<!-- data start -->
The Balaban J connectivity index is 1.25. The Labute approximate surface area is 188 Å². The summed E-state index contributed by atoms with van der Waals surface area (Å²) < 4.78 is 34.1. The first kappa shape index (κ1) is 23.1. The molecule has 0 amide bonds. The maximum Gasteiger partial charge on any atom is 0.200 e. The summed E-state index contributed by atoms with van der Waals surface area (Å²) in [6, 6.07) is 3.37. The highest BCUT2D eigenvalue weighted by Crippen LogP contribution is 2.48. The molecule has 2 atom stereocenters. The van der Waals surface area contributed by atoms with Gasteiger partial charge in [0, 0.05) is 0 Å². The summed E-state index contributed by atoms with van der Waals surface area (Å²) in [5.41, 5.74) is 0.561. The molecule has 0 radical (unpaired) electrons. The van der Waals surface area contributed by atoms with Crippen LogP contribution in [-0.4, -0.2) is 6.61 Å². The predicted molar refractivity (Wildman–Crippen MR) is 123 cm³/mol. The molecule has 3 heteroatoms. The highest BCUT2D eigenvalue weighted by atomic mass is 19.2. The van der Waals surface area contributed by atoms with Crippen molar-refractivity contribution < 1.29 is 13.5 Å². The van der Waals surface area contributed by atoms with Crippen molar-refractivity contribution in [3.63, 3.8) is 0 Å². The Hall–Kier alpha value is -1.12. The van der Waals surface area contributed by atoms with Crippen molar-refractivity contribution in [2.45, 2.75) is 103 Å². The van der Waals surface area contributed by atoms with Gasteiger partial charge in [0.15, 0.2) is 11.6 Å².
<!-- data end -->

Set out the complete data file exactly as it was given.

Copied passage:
The Balaban J connectivity index is 1.25. The Labute approximate surface area is 188 Å². The summed E-state index contributed by atoms with van der Waals surface area (Å²) < 4.78 is 34.1. The first kappa shape index (κ1) is 23.1. The molecule has 0 amide bonds. The maximum Gasteiger partial charge on any atom is 0.200 e. The summed E-state index contributed by atoms with van der Waals surface area (Å²) in [6, 6.07) is 3.37. The highest BCUT2D eigenvalue weighted by Crippen LogP contribution is 2.48. The molecule has 2 atom stereocenters. The van der Waals surface area contributed by atoms with Gasteiger partial charge in [0, 0.05) is 0 Å². The summed E-state index contributed by atoms with van der Waals surface area (Å²) in [5.41, 5.74) is 0.561. The molecule has 0 radical (unpaired) electrons. The van der Waals surface area contributed by atoms with Crippen LogP contribution in [-0.4, -0.2) is 6.61 Å². The predicted molar refractivity (Wildman–Crippen MR) is 123 cm³/mol. The molecule has 3 heteroatoms. The highest BCUT2D eigenvalue weighted by atomic mass is 19.2. The van der Waals surface area contributed by atoms with Crippen molar-refractivity contribution < 1.29 is 13.5 Å². The van der Waals surface area contributed by atoms with Crippen molar-refractivity contribution in [3.63, 3.8) is 0 Å². The Hall–Kier alpha value is -1.12. The van der Waals surface area contributed by atoms with Crippen molar-refractivity contribution in [2.45, 2.75) is 103 Å². The van der Waals surface area contributed by atoms with Gasteiger partial charge in [0.15, 0.2) is 11.6 Å².